Cage ban disrupts European egg market for long term
The European market for eggs is a displacement market. The battery cage ban that came into force on 1 January 2012 has significantly disrupted the market, which will not stabilise in the coming year, says ABN Amro bank in an analysis of the European egg market.
The regulations were implemented in the EU at different moments and it will take probably until 2014 before supply and demand will be in balance again.
In the short term this works in favour of the Netherlands as an egg exporter and egg prices will remain above the long-term average.
Farms with colony housing face competition from enriched cage eggs from southern and eastern EU countries.
Barn eggs will experience price pressure from the large scale up of production for barn eggs in Germany in the mid-term. The egg breaking industry will become a more interesting outlet for these types of eggs.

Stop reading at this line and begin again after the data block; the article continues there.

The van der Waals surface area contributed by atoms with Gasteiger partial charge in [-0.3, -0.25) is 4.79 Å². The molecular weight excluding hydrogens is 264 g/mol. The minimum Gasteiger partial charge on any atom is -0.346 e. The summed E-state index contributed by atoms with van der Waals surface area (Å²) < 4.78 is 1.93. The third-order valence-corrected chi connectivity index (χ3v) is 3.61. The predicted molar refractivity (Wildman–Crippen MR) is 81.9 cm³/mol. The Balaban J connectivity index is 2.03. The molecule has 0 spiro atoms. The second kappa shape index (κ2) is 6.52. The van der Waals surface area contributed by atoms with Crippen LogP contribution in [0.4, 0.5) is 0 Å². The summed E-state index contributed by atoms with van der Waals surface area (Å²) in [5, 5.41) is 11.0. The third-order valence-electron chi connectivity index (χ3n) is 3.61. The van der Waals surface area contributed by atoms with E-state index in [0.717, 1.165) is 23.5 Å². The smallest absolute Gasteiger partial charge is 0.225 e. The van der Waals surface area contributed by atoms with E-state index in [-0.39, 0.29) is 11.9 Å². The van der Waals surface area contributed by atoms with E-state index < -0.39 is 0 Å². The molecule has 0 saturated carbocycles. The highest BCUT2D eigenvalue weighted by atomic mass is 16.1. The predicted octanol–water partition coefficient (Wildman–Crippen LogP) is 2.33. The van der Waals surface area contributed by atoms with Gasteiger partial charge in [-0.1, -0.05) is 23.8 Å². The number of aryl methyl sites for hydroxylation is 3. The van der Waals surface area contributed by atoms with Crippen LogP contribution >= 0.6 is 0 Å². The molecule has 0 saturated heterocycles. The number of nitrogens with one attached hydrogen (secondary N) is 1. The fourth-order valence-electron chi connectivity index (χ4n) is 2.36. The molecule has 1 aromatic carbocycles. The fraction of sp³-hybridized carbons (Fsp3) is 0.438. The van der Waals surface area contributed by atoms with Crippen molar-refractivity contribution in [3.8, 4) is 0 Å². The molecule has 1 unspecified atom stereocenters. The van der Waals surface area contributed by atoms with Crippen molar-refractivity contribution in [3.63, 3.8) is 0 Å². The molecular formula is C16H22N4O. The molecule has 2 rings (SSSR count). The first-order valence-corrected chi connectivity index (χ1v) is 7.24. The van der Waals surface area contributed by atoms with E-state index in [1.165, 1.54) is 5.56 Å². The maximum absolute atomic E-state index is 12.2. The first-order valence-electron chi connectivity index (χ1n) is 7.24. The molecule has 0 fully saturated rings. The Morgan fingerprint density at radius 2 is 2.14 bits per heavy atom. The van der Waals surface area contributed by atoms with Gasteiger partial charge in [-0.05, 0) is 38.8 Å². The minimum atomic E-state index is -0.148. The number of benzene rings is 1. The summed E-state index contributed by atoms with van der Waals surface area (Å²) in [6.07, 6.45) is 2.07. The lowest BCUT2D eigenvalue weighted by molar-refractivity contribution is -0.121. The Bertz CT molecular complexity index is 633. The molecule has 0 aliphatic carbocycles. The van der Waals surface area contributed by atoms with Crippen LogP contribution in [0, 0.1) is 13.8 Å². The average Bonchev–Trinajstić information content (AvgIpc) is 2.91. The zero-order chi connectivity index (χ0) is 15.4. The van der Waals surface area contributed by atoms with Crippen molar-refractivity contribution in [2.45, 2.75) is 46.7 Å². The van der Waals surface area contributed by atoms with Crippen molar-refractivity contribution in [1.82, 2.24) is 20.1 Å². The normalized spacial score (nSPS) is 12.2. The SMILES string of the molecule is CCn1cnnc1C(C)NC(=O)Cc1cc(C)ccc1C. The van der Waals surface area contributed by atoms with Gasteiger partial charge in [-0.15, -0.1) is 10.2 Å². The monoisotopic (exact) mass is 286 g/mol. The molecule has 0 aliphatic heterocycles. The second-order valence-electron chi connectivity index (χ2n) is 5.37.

Demand for free range and organic eggs is developing favourably.
The competitiveness of the egg industry sector is negatively affected by regulations on environmental issues and manure, which have a cost increasing effect.
The cost of eggs exists for more than two-thirds of feed costs. ABN Amro expects feed costs in 2012 to decrease, but remain at a higher level than in the past decade.
Opportunities are there for the industry in the area of animal health improvement, high logistic efficiency and cost control.
Connecting production to demand both in volume and in terms of quality is perhaps the greatest challenge for the egg industry in coming years.
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